Aberdeen is producing more waste than at any time in the last four years- despite its significant recycling efforts.
Projected city council figures show that, when combing the figures for recycling, incineration and landfill, some 101,340 tonnes will have been produced in 2018.
This compares to figures of 87,786 tonnes last year, 96,123 in 2016 and 94,834 in 2015.
Fears have been raised that not enough is being recycled in Aberdeen despite a controversial bin shake-up and construction of a multi-million-pound new green waste plant.
The figures also reveal that waste from the city is being sent to Sweden and Norway, as well as sites in Scotland, for processing.
Up to October last year, 16,718 tonnes of waste were landfilled and 32,906 tonnes incinerated compared to last year’s 31,624 landfilled and 17,594 incinerated.
In October 2017, a new £27 million recycling facility opened in Altens which aimed to increase recycling rates.
It is capable of processing 20 tonnes of mixed recycling an hour, including glass, cardboard, paper, plastics, and metals.
Planning permission is also in place for a controversial £180 million waste incinerator in Torry, which will take non-recyclable waste from the city, Aberdeenshire and Moray.
The opening of the waste plant came at the same time as a massive shake up of the bin collection system in the city – which included introducing a “mixed recycling” system whereby all materials were recycled together rather than separated.
The Scottish Government has announced it wants local authorities to recycle 70% of their waste by the year 2025.
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Authorities would only be allowed to bury 5% of rubbish at landfill sites.
And to allow this to happen rubbish would be searched during the process.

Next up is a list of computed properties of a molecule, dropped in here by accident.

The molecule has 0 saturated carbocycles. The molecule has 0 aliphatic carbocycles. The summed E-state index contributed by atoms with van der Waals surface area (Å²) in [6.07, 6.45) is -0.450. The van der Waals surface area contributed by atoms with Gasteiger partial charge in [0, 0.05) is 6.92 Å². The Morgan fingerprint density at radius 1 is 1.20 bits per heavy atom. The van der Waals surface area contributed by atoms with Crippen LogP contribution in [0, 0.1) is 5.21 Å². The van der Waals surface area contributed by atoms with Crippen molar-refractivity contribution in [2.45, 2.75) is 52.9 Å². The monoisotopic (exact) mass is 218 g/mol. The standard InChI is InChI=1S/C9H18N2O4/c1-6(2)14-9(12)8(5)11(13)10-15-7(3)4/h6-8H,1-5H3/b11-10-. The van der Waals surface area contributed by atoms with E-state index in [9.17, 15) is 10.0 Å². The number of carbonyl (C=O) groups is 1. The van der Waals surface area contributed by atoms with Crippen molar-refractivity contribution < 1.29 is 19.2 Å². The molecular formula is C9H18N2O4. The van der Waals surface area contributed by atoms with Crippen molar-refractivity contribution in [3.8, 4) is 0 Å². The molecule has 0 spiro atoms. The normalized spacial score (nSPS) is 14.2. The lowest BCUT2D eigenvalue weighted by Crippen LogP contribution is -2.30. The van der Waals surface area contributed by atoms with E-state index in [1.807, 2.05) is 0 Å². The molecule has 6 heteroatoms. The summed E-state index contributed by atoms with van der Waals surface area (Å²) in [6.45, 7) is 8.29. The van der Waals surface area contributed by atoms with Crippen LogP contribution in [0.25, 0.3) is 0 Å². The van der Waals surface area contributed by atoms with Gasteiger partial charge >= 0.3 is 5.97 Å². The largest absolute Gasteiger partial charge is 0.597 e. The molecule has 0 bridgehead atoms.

All biodegradable waste would also be banned from council tips – and would have to be recycled instead.
Aberdeen City Council already has plans to build a new £6 million plant in the city to help separate different types of recyclable goods.
The authority hopes to be the first in Scotland to build a new hi-tech facility which would see an end to separate collections of glass, paper, card and plastic bottles.
Aberdeen Greens co-convener Guy Ingerson said the situation was “incredibly frustrating” and said that the new mixed recycling system may be to blame.
He said: “We have regularly reminded councillors of the need to change their approach.
“As it stands mixed recycling collection is inefficient, an education programme of what can and can’t be recycled should be implemented and instead of burning waste we should be investing a circular economy.”
Last night, council waste spokesman Philip Bell said: “The current 2018 figure of 34,821 tonnes of recycled waste only reflects the year up until October, whereas, the others are year-end figures.
“The overall year on year trend in recycling is upwards and we will continue to educate and inform customers to help us improve our recycling rates still further.”